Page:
Another popular ingredient used in natural beauty treatments is rose or rose water, which is known to be calming. Namrata Soni, a makeup artist based in Mumbai, said she applies a mixture of rose water and red chandan (sandalwood) powder on her face at least once a week. Shailja Vashisht, the beauty blogger behind A Bride Everyday, said rose water can also be used to make homemade hand creams and for at-home pedicures.
Ranavat, whose family is from Gujarat and Rajasthan, also pointed to saffron, licorice root, fuller’s earth clay, ashwagandha and manjistha as some of the most prevalent ingredients used in natural remedies. The latter, she said, is great for dark circles under the eyes.
“I grew up with my grandmother putting coconut oil in my hair and my mom making DIY turmeric masks for myself and my sister.”
Hair oils are a top priority.
Hair is “such a quintessential part of what [Indian women] view beauty as,” Ranavat said. “I think every Indian woman definitely has a hair product or hair oil in their cabinet, maybe more than one.”
Hair care starts at a very young age, she said, adding that young school girls in India have to keep their hair braided and that most of them have oil in it. Hair is “a hundred percent always being conditioned,” she added.
According to Ranavat, amla oil is a popular choice for hair, as is hibiscus. Davuluri, whose family is from the south of India, pointed to coconut oil as a go-to. Oils, Ranavat said, are especially good for protecting hair from the harsh sun and hot, humid climate in India.
When it comes to dyeing the hair, Vashisht said that many Indian women use henna-based mixtures. They make a paste using other ingredients, such as beetroot juice, coffee or tea and apply it to the hair, she said.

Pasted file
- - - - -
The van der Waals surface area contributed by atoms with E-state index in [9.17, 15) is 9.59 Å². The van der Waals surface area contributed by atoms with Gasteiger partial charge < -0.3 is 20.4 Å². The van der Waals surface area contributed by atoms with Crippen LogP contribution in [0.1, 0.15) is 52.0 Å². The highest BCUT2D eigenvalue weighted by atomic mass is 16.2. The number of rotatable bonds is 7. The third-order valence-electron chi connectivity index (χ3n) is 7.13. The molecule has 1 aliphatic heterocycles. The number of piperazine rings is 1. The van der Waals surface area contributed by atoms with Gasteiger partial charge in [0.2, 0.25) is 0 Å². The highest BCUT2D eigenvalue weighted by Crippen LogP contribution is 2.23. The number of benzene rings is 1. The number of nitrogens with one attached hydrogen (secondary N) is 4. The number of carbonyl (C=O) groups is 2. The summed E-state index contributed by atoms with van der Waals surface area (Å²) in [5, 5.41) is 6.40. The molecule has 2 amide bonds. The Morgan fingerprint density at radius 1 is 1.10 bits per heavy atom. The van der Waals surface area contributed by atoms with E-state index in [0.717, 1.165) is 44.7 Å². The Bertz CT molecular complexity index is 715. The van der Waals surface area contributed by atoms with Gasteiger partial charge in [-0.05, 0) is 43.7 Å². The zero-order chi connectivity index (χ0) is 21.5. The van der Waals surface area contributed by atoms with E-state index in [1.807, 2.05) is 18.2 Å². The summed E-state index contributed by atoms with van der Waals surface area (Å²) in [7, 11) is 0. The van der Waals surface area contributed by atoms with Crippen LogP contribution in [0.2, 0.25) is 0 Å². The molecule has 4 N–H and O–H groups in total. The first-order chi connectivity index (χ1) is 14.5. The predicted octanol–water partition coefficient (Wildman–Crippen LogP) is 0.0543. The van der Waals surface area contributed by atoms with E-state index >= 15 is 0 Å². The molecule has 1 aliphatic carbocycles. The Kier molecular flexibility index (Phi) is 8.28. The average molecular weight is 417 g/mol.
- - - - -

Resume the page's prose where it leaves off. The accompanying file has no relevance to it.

“It’s a really lengthy process, [because] they have to keep the henna on their hair for three to four hours, but they prefer that because it’s free from chemicals,” Vashisht said.
Eye makeup is all about kohl liner.
“We have very expressive eyes,” Soni said. “We’re always trying to accentuate them, always trying to making them look bigger than they are.”
The most popular makeup item Indian women turn to for their eyes is kohl or kajal, Soni added. These days, kohl and kajal (also sometimes called surma) are words used interchangeably to describe the eye makeup used by Indian women.
According to Ranavat, women used to make their own kohl at home by dipping a cotton ball in ghee and lighting it to create a flame. Then, you would cover the flame with a metal tin, which causes soot to develop. That soot is what women used for kohl or kajal eyeliner, she said.
“You would wake up in the morning, wash your face, and that would be the first thing you would apply,” Soni said. “That’s what kajal is to Indian woman.”
Even if a woman wasn’t wearing any other makeup, she said, they would use kajal.
At the end of the day, beauty is a lifestyle.
As Davuluri explained, Indian beauty is more about continuous care than a one-and-done solution. Taking care of your body and health, and in turn, your skin, is something that’s integrated into everyday life in culture, she said, adding, “It’s something I think is missing from our fast-paced lives.”
“Self-care is something that should be ongoing, not just one day,” she said.